Take a deep centering breath and ponder this one question... Who am I? Not who the world wants me to be. Not the titles-whether they were given to you or self-imposed. Not your affiliation to or with? Do I like myself? Do I love myself? Do I really trust in the power of the unconditional love of God. This energy and essence that permeates everything.

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Navigating the Matrix of the Ego

We need the matrix of thoughts, feelings, and sensations we call the ego for our physical and psychological survival.

The ego tells us what leads to what, what to avoid, how to satisfy our desires, and what to do in each situation. It does this by labeling everything we sense or think. These labels put order in our world and give us a sense of security and well-being. With these labels, we know our world and our place in it.

Our ego renders safe an unruly world. Uncountable sense impressions and thoughts crowd in on us, so that without the ego to filter out irrelevant information, we would be inundated, overwhelmed, and ultimately destroyed by the overload. Or so it seems.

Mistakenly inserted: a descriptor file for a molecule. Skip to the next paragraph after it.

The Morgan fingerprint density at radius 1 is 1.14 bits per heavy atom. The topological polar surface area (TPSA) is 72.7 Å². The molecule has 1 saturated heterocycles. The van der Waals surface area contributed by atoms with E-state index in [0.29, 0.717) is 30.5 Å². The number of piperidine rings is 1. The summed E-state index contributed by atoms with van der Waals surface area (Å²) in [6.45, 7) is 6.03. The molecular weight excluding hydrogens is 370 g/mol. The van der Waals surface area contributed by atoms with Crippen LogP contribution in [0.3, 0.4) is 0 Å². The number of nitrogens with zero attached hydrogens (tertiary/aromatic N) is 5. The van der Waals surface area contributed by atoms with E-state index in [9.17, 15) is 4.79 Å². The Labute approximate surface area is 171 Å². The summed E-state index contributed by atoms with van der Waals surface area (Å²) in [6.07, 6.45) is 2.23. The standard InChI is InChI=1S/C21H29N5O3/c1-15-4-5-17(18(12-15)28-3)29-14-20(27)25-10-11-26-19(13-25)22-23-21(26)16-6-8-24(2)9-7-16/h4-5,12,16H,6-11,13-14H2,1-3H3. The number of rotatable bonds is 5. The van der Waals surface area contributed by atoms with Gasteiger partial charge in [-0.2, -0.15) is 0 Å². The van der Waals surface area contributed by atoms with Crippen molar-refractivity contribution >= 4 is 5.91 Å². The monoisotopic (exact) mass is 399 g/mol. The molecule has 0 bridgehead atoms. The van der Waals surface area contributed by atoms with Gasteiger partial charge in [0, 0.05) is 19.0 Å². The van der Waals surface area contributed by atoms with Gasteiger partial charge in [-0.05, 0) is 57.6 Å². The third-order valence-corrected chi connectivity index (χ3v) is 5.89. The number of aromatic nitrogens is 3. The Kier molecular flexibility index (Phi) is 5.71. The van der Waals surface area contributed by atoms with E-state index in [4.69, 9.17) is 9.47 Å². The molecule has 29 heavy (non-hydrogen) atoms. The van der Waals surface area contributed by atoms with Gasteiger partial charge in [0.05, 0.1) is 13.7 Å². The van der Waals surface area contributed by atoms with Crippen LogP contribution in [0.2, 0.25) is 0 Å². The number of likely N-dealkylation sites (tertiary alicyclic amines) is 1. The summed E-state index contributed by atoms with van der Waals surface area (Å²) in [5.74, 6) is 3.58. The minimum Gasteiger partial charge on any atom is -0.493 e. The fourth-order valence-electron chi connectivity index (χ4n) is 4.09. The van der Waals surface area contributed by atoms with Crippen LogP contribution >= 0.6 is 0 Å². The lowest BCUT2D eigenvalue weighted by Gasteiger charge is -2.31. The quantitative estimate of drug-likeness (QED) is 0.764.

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Ram Dass Partners with Google Empathy Lab

“Don’t get lost in the details. Let your awareness go free.” – Ram Dass

I was lucky to attend an advanced screening of Becoming Nobody, the new documentary about Ram Dass, presented by Love Serve Remember Foundation and Google Empathy Lab. I’d like to share some quick thoughts on the movie, and also the really exciting partnership between Ram Dass and Google Empathy Lab, with the mission to ensure our most essential human values are designed into the future — shaping technology into an enlivening, soul-nourishing, human-flourishing force for good. 

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How to Defeat What's Defeating You

The biggest problem facing us as individuals is that we have all been caught up in the race of looking for relief. Our time would be spent far more profitably looking for strength.

We would never tolerate a dictatorial government, so why do we put up with all of the inner-tyrants, including the chief dictator, better known as the false self? We need not. A revolt is necessary, and I can promise you that victory is assured.

However, you must revolt intelligently. Don't waste your time planning a coup in the workplace or at home. Leave your relationships alone. They are not the problem. If you want to live the ever-pleasant, ever-present life, the only regime you must overthrow is your present way of thinking.

The first step in this right rebellion to reclaim your own life is to learn what it means to think toward yourself instead of from yourself. The difference being that when you learn to think toward your thinking, this special kind of self-separation allows you to question its intelligence.

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Learning to Connect to Inner Peace